Prevalence of anaemia, deficiencies of iron and vitamin A and their determinants in rural women and young children: a cross-sectional study in Kalale district of northern Benin
AffiliationUniv Arizona, Mel & Enid Zuckerman Coll Publ Hlth, Hlth Promot Sci Dept
MetadataShow full item record
PublisherCAMBRIDGE UNIV PRESS
CitationPrevalence of anaemia, deficiencies of iron and vitamin A and their determinants in rural women and young children: a cross-sectional study in Kalale district of northern Benin 2017, 20 (07):1203 Public Health Nutrition
JournalPublic Health Nutrition
RightsCOPYRIGHT: © The Authors 2017
Collection InformationThis item from the UA Faculty Publications collection is made available by the University of Arizona with support from the University of Arizona Libraries. If you have questions, please contact us at email@example.com.
AbstractObjective: To identify the magnitude of anaemia and deficiencies of Fe (ID) and vitamin A (VAD) and their associated factors among rural women and children. Design: Cross-sectional, comprising a household, health and nutrition survey and determination of Hb, biochemical (serum concentrations of ferritin, retinol, C-reactive protein and alpha(1)-acid glycoprotein) and anthropometric parameters. Multivariate logistic regression examined associations of various factors with anaemia and micronutrient deficiencies. Setting: Kalale district, northern Benin. Subjects: Mother-child pairs (n 767): non-pregnant women of reproductive age (15-49 years) and children 6-59 months old. Results: In women, the overall prevalence of anaemia, ID, Fe-deficiency anaemia (IDA) and VAD was 47.7, 18.3, 11.3 and 17.7%, respectively. A similar pattern for anaemia (82.4 %), ID (23.6%) and IDA (21.2%) was observed among children, while VAD was greater at 33. 6%. Greater risk of anaemia, ID and VAD was found for low maternal education, maternal farming activity, maternal health status, low food diversity, lack of fruits and vegetables consumption, low protein foods consumption, high infection, anthropometric deficits, large family size, poor sanitary conditions and low socio-economic status. Strong differences were also observed by ethnicity, women's group participation and source of information. Finally, age had a significant effect in children, with those aged 6-23 months having the highest risk for anaemia and those aged 12-23 months at risk for ID and IDA. Conclusions: Anaemia, ID and VAD were high among rural women and their children in northern Benin, although ID accounted for a small proportion of anaemia. Multicentre studies in various parts of the country are needed to substantiate the present results, so that appropriate and beneficial strategies for micronutrient supplementation and interventions to improve food diversity and quality can be planned.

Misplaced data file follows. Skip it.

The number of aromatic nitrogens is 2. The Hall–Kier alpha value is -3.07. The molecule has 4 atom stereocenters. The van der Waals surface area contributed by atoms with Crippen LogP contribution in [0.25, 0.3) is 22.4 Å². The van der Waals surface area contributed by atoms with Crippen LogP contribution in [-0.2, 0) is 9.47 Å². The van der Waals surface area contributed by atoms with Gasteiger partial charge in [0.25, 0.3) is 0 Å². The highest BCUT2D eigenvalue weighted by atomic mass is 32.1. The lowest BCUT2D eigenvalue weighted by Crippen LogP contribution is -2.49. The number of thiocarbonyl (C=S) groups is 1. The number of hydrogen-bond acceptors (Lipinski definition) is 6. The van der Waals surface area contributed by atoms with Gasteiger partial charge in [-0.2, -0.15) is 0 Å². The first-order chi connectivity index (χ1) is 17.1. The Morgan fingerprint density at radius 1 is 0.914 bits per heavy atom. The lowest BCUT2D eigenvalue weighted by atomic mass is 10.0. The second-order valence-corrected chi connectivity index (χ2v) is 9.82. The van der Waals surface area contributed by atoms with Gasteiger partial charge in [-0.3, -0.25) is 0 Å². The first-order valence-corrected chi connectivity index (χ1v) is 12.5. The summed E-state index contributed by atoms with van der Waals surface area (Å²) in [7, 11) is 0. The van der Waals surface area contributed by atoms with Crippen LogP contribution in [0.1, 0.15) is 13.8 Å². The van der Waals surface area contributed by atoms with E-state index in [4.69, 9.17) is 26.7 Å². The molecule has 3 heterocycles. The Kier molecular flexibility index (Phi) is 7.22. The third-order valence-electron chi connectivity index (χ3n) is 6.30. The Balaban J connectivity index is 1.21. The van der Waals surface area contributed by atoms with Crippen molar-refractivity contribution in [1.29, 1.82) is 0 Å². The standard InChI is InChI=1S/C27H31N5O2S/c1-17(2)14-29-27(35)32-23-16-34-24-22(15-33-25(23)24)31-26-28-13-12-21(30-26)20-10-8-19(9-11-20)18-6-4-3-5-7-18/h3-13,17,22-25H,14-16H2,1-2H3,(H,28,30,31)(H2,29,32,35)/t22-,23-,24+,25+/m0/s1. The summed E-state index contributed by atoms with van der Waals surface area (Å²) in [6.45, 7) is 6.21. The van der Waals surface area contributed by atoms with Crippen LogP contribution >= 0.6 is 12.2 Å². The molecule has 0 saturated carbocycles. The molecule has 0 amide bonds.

Note12 month embargo; Published online: 25 January 2017
VersionFinal published version
SponsorsUniversity of Stanford; Hellman Fellows Program at UC San Diego; University of Arizona